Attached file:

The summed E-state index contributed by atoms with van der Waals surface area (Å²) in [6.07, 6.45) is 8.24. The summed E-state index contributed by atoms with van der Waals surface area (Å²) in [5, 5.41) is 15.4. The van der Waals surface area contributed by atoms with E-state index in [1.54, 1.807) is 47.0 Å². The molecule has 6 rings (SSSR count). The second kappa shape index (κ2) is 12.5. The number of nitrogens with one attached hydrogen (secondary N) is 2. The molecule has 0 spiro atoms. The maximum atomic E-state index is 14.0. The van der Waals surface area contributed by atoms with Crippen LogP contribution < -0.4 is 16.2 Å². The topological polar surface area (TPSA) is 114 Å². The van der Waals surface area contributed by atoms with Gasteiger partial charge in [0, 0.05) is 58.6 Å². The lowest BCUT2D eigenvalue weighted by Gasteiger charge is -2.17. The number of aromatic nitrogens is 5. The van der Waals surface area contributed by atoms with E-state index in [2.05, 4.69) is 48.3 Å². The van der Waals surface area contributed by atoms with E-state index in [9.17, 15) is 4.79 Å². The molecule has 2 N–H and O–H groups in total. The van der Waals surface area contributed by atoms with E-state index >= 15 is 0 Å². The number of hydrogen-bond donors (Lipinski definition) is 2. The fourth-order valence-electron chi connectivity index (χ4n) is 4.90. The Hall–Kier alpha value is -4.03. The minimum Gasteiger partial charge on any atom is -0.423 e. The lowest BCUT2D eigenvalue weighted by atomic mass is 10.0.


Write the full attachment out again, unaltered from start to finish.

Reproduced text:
The summed E-state index contributed by atoms with van der Waals surface area (Å²) in [6.07, 6.45) is 8.24. The summed E-state index contributed by atoms with van der Waals surface area (Å²) in [5, 5.41) is 15.4. The van der Waals surface area contributed by atoms with E-state index in [1.54, 1.807) is 47.0 Å². The molecule has 6 rings (SSSR count). The second kappa shape index (κ2) is 12.5. The number of nitrogens with one attached hydrogen (secondary N) is 2. The molecule has 0 spiro atoms. The maximum atomic E-state index is 14.0. The van der Waals surface area contributed by atoms with Crippen LogP contribution < -0.4 is 16.2 Å². The topological polar surface area (TPSA) is 114 Å². The van der Waals surface area contributed by atoms with Gasteiger partial charge in [0, 0.05) is 58.6 Å². The lowest BCUT2D eigenvalue weighted by Gasteiger charge is -2.17. The number of aromatic nitrogens is 5. The van der Waals surface area contributed by atoms with E-state index in [2.05, 4.69) is 48.3 Å². The van der Waals surface area contributed by atoms with E-state index in [9.17, 15) is 4.79 Å². The molecule has 2 N–H and O–H groups in total. The van der Waals surface area contributed by atoms with E-state index >= 15 is 0 Å². The number of hydrogen-bond donors (Lipinski definition) is 2. The fourth-order valence-electron chi connectivity index (χ4n) is 4.90. The Hall–Kier alpha value is -4.03. The minimum Gasteiger partial charge on any atom is -0.423 e. The lowest BCUT2D eigenvalue weighted by atomic mass is 10.0.